These two men are born and brought up under the same circumstances; they have had the same opportunities, the same discipline, the same love and care from their father, yet how different the effect The elder finds his home in his father’s house. He has no desire to leave it. The younger never has been able to look upon it as his home. The things that his brother loved were to him contemptible. What his brother considered peace he characterized as dullness. The interests that filled his brother’s life appeared to him narrow and stifling. There was a lack of masculine force in the employment and doings of the life at home that he felt sure was to be found in the life outside, and so in the spirit of defiance and opposition he closed his heart against the surroundings of his life, and spoke with contempt of all that his brother held most dear.

So it was from the first, and the contrast only became more marked as the years went by. There is a fundamental difference of temperament, though as yet neither character is in any sense developed, yet from the beginning they are separated in tastes and interests.

It would seem, however, that there was no merit in the fact of the Elder Brother’s love for his home; it was his natural disposition. And it could scarcely be called a fault for which the younger was responsible that his inclinations should lead him to desire things which his home could not supply. It was with him, also, the result of a natural disposition for which he was not responsible.

No, there was neither merit nor fault in the mere inclinations of either. Religious tastes do not necessarily make a man good, any more than a natural distaste for religion necessarily makes a man bad. But these differences of disposition showed at the very outset that the two lives would be very different both in their probation and development The one is doomed to a more difficult life than the other. He has within himself characteristics that must necessarily involve a terrible conflict if he is to remain dutiful to his father; though, no doubt, the Elder Brother is not without his difficulties also. The all-important question is, how will these two men of such different natural dispositions act under the circumstances that are to test them?

Consider, first, the Younger Brother. He is brought before us in the Parable at a crisis in his life. It is the moment in which, no doubt, after a long period of restlessness and discontent, he makes up his mind to take his life into his own hands and leave his father’s home. Such a decision was, we may believe, the last act of a long period of interior conflict A breach with all that is best and noblest in life could not be the outcome of a moment’s discontent Rather it was the necessary result of years of dissatisfaction and complaining. A wrong habit of mind long indulged in must eventually formulate itself in an outward act of sin.

The Parable does not delineate for us the years of inner revolt and rebellion against the circumstances of life. It shows us the man at the moment when the will is ripe for action. The spirit of rebellion and discontent that might have been overcome by self-discipline is now triumphant; his present life becomes intolerable to him, his mind is made up, he must go. He says to his father, ‘Give to me the portion of goods that falls unto me.’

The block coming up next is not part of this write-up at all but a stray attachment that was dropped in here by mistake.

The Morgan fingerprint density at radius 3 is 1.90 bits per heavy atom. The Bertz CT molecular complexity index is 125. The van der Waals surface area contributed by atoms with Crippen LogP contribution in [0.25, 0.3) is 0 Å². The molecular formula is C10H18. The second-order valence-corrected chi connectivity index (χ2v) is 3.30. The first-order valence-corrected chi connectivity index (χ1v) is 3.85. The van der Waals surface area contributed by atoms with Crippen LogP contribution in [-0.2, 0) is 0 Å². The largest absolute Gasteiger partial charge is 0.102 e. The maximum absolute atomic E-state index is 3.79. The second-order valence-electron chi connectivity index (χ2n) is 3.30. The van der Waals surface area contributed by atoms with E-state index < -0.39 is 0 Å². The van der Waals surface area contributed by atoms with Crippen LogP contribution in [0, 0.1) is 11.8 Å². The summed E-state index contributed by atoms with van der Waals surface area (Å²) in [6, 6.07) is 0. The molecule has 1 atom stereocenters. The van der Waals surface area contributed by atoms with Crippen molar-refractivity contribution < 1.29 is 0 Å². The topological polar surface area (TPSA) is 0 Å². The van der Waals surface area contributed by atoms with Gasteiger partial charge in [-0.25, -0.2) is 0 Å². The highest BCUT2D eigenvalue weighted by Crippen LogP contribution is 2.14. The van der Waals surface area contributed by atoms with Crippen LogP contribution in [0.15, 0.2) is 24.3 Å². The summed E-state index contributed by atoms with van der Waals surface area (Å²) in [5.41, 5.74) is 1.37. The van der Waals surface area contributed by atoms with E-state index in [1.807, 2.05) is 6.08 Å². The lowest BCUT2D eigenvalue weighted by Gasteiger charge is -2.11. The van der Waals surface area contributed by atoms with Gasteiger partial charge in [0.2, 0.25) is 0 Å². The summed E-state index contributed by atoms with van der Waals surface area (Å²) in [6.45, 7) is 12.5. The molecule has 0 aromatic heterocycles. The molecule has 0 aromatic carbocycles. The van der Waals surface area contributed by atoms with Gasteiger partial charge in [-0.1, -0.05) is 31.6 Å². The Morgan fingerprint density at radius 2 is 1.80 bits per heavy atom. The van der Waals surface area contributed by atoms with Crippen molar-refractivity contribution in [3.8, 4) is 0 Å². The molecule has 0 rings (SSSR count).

Thus it ever happens. The constant yielding to the spirit of discontent with one’s life as it is, and the looking out towards and longing for another life that appeals to the lower rather than to the higher side of one’s nature, leads at last to a course of action which a short time before would have seemed impossible. It becomes indeed, not only possible, but necessary. Where one is separated from one’s surroundings in everything except the body, the body will at last be forced to follow whither heart, and mind, and will have already gone. The son who allowed his imagination and desires to delight in the dreams of the Prodigal’s life, cannot stay in his father’s house; it is only a question of how soon the outward breach must follow upon the inward alienation.

But if the conduct of the son is unworthy, the action of the father is certainly surprising. The son says to his father, ‘Father, give me the portion of goods that falls unto me, and he divided unto them his living.’

We are not told that he used any persuasion with his son. He asked for his portion, and his father gave it to him. This appears strange when we remember whom this father is intended to represent Would not an earthly father have tried to persuade his son to remain, or even have refused to grant his request, knowing what the end must be? Perhaps so, but the Heavenly Father is wiser. There would be no gain in holding his son back from what he desired, against his will. He had now gone too far to find happiness where he ought to have found it He could get no good, nothing but increasing evil, from staying longer in his father’s house. Let him go.